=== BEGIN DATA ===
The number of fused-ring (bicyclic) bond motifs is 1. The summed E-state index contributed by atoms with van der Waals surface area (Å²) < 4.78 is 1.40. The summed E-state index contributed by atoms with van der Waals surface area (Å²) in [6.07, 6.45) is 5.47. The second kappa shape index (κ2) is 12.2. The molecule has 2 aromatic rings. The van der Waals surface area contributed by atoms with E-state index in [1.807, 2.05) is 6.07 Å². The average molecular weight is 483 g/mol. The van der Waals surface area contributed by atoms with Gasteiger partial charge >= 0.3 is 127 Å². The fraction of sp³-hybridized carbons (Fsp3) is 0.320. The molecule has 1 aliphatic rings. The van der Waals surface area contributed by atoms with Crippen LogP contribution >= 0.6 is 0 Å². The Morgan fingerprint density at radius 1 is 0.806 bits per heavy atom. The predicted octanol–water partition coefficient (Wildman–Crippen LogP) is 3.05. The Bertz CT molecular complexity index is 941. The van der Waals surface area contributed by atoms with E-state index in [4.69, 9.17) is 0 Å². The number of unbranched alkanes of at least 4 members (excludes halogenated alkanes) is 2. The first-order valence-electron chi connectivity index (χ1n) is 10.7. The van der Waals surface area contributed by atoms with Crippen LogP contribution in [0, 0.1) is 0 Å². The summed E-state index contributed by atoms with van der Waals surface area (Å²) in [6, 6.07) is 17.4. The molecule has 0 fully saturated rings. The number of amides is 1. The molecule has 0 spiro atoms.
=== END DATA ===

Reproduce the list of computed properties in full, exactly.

The number of fused-ring (bicyclic) bond motifs is 1. The summed E-state index contributed by atoms with van der Waals surface area (Å²) < 4.78 is 1.40. The summed E-state index contributed by atoms with van der Waals surface area (Å²) in [6.07, 6.45) is 5.47. The second kappa shape index (κ2) is 12.2. The molecule has 2 aromatic rings. The van der Waals surface area contributed by atoms with E-state index in [1.807, 2.05) is 6.07 Å². The average molecular weight is 483 g/mol. The van der Waals surface area contributed by atoms with Gasteiger partial charge >= 0.3 is 127 Å². The fraction of sp³-hybridized carbons (Fsp3) is 0.320. The molecule has 1 aliphatic rings. The van der Waals surface area contributed by atoms with Crippen LogP contribution >= 0.6 is 0 Å². The Morgan fingerprint density at radius 1 is 0.806 bits per heavy atom. The predicted octanol–water partition coefficient (Wildman–Crippen LogP) is 3.05. The Bertz CT molecular complexity index is 941. The van der Waals surface area contributed by atoms with E-state index in [4.69, 9.17) is 0 Å². The number of unbranched alkanes of at least 4 members (excludes halogenated alkanes) is 2. The first-order valence-electron chi connectivity index (χ1n) is 10.7. The van der Waals surface area contributed by atoms with Crippen LogP contribution in [0, 0.1) is 0 Å². The summed E-state index contributed by atoms with van der Waals surface area (Å²) in [6, 6.07) is 17.4. The molecule has 0 fully saturated rings. The number of amides is 1. The molecule has 0 spiro atoms.